“Give me a drink,” Jesus says to her.
Because she recognizes Jesus as a Jew, she is startled by the request. Perhaps she considers it a kindness or even her duty to inform the man that Jews and Samaritans don’t like each other very much. They are not on speaking terms, and they certainly don’t ask for or provide one another with favors. But Jesus will have none of that. He will not allow the walls of nationality or race or social custom or anything else to block his relationship with one of his own.

In this encounter with the Samaritan woman, Jesus goes right down the line breaking every single barrier that religion and culture can think of to keep people apart. And then to top it all, Jesus offers this woman—this Samaritan woman of questionable character—the gift of living water, the gift of eternal life and communion with God.

Scandalous Behavior by Jesus!
It is, in fact the scandal of the gospel.

Because it scandalizes forever any attempt by persons to use Christianity as a means for exclusion. And yet, unfortunately, today in a world filled with hatred and prejudice, the signs of racism and sexism and bigotry and all kinds of division and exclusion are still evident in the Church—rife in the Church. Which is sad, isn’t it? Since we are the ones who are supposed to be reflections of Christ—indeed to be Christ, in the world and to the world. (And yet we churches bicker and back-bite and fill God’s community and family with in-house fighting and division, and are ready to summarily dismiss anyone, or any group, with whom we don’t agree, as “unchristian” or even heretics, when, in fact, we by our very actions and accusations place ourselves far away from the teachings of Christ.)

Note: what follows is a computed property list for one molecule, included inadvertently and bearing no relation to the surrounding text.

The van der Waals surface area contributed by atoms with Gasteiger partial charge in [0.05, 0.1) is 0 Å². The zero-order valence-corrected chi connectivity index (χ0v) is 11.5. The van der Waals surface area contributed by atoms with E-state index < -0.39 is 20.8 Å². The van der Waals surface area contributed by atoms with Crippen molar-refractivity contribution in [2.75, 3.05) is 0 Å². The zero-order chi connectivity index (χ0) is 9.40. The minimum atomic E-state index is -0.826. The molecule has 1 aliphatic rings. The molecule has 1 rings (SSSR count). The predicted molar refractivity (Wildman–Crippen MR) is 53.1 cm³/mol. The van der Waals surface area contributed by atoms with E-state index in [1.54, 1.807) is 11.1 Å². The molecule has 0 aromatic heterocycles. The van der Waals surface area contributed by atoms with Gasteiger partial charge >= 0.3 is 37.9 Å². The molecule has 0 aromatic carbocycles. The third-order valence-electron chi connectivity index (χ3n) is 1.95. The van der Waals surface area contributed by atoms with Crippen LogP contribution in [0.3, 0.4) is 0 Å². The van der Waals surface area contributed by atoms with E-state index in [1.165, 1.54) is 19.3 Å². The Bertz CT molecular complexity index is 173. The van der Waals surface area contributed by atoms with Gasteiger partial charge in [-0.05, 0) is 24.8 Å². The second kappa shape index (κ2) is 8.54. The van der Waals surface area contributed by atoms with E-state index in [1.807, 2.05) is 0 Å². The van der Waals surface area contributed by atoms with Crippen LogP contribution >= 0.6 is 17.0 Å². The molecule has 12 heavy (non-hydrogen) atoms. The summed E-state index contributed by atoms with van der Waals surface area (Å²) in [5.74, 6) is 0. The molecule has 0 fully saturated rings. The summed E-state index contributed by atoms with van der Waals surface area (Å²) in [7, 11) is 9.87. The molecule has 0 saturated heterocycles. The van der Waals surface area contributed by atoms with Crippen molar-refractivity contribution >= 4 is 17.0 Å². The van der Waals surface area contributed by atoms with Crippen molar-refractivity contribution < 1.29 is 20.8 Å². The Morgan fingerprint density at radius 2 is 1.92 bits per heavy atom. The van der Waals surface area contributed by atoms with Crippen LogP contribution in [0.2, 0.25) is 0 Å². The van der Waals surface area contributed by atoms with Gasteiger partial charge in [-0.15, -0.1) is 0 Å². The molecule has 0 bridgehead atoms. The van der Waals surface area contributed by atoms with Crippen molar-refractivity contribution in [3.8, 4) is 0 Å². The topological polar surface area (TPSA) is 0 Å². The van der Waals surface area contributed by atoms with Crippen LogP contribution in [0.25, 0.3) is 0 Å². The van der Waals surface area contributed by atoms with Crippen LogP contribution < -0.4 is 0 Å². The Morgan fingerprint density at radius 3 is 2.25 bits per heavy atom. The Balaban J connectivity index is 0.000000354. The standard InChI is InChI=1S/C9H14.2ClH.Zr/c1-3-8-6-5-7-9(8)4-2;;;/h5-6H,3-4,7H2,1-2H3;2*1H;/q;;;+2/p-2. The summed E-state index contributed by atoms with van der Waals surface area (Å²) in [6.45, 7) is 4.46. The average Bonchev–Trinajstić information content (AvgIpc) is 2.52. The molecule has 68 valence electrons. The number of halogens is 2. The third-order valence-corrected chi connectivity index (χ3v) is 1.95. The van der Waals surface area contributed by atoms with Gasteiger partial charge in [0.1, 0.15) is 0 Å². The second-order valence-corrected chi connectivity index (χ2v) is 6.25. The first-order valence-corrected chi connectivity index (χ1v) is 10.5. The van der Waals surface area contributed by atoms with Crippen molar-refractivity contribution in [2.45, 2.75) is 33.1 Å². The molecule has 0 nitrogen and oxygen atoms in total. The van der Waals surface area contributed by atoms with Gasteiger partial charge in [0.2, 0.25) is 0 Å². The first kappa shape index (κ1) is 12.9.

We have only to look at our Baptismal Covenant for our identity as God’s family, or who we should be as the body of Christ. The Covenant is our remembering to God that we are his people—our pledge of who we are, and what we believe, and what we will do and be about as the body of Christ: proclaiming by word and example the good news, of God in Christ; seeking and serving Christ in all persons and loving our neighbors; striving for justice and peace among all and respecting the dignity of every human being.